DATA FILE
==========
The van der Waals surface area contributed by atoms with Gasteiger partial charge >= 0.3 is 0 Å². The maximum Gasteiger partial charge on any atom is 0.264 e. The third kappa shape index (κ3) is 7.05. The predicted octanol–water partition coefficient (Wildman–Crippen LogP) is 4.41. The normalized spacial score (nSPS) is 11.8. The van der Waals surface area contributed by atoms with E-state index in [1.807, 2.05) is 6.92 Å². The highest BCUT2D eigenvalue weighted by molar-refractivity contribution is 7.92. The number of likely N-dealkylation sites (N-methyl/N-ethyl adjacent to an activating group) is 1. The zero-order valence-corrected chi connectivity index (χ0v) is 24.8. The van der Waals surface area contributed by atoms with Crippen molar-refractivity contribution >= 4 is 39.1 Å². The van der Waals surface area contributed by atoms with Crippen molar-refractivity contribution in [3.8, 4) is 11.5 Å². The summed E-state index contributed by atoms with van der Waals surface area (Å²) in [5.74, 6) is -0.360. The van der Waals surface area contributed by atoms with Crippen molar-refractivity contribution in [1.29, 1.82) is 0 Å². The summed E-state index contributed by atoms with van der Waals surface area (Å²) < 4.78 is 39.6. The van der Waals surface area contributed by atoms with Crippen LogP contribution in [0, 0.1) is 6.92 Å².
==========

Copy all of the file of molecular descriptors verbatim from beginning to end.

The van der Waals surface area contributed by atoms with Gasteiger partial charge >= 0.3 is 0 Å². The maximum Gasteiger partial charge on any atom is 0.264 e. The third kappa shape index (κ3) is 7.05. The predicted octanol–water partition coefficient (Wildman–Crippen LogP) is 4.41. The normalized spacial score (nSPS) is 11.8. The van der Waals surface area contributed by atoms with E-state index in [1.807, 2.05) is 6.92 Å². The highest BCUT2D eigenvalue weighted by molar-refractivity contribution is 7.92. The number of likely N-dealkylation sites (N-methyl/N-ethyl adjacent to an activating group) is 1. The zero-order valence-corrected chi connectivity index (χ0v) is 24.8. The van der Waals surface area contributed by atoms with Crippen molar-refractivity contribution >= 4 is 39.1 Å². The van der Waals surface area contributed by atoms with Crippen molar-refractivity contribution in [3.8, 4) is 11.5 Å². The summed E-state index contributed by atoms with van der Waals surface area (Å²) in [5.74, 6) is -0.360. The van der Waals surface area contributed by atoms with Crippen molar-refractivity contribution in [1.29, 1.82) is 0 Å². The summed E-state index contributed by atoms with van der Waals surface area (Å²) < 4.78 is 39.6. The van der Waals surface area contributed by atoms with Crippen LogP contribution in [0, 0.1) is 6.92 Å².